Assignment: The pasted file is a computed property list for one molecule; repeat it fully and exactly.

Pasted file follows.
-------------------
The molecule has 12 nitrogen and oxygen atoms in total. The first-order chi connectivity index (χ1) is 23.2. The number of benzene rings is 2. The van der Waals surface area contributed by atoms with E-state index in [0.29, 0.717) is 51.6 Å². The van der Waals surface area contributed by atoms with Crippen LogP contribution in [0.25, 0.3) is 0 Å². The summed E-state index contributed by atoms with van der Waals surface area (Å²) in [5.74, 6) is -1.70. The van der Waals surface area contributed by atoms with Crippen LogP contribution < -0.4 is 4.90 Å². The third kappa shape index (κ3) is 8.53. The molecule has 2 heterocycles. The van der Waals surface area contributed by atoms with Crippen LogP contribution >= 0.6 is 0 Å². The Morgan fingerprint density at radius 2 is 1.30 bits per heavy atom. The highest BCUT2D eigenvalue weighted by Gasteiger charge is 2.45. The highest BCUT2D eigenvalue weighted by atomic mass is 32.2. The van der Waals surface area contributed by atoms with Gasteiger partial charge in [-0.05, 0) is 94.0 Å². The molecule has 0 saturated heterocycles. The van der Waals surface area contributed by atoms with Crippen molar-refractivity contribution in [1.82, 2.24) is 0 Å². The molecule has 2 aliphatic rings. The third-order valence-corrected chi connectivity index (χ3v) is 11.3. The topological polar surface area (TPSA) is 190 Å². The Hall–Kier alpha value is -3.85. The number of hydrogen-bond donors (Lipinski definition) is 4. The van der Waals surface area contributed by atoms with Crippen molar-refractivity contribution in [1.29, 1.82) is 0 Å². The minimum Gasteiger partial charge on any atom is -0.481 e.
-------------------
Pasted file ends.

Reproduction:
The molecule has 12 nitrogen and oxygen atoms in total. The first-order chi connectivity index (χ1) is 23.2. The number of benzene rings is 2. The van der Waals surface area contributed by atoms with E-state index in [0.29, 0.717) is 51.6 Å². The van der Waals surface area contributed by atoms with Crippen LogP contribution in [0.25, 0.3) is 0 Å². The summed E-state index contributed by atoms with van der Waals surface area (Å²) in [5.74, 6) is -1.70. The van der Waals surface area contributed by atoms with Crippen LogP contribution < -0.4 is 4.90 Å². The third kappa shape index (κ3) is 8.53. The molecule has 2 heterocycles. The van der Waals surface area contributed by atoms with Crippen LogP contribution >= 0.6 is 0 Å². The Morgan fingerprint density at radius 2 is 1.30 bits per heavy atom. The highest BCUT2D eigenvalue weighted by Gasteiger charge is 2.45. The highest BCUT2D eigenvalue weighted by atomic mass is 32.2. The van der Waals surface area contributed by atoms with Gasteiger partial charge in [-0.05, 0) is 94.0 Å². The molecule has 0 saturated heterocycles. The van der Waals surface area contributed by atoms with Crippen molar-refractivity contribution in [1.82, 2.24) is 0 Å². The molecule has 2 aliphatic rings. The third-order valence-corrected chi connectivity index (χ3v) is 11.3. The topological polar surface area (TPSA) is 190 Å². The Hall–Kier alpha value is -3.85. The number of hydrogen-bond donors (Lipinski definition) is 4. The van der Waals surface area contributed by atoms with Crippen molar-refractivity contribution in [1.29, 1.82) is 0 Å². The minimum Gasteiger partial charge on any atom is -0.481 e.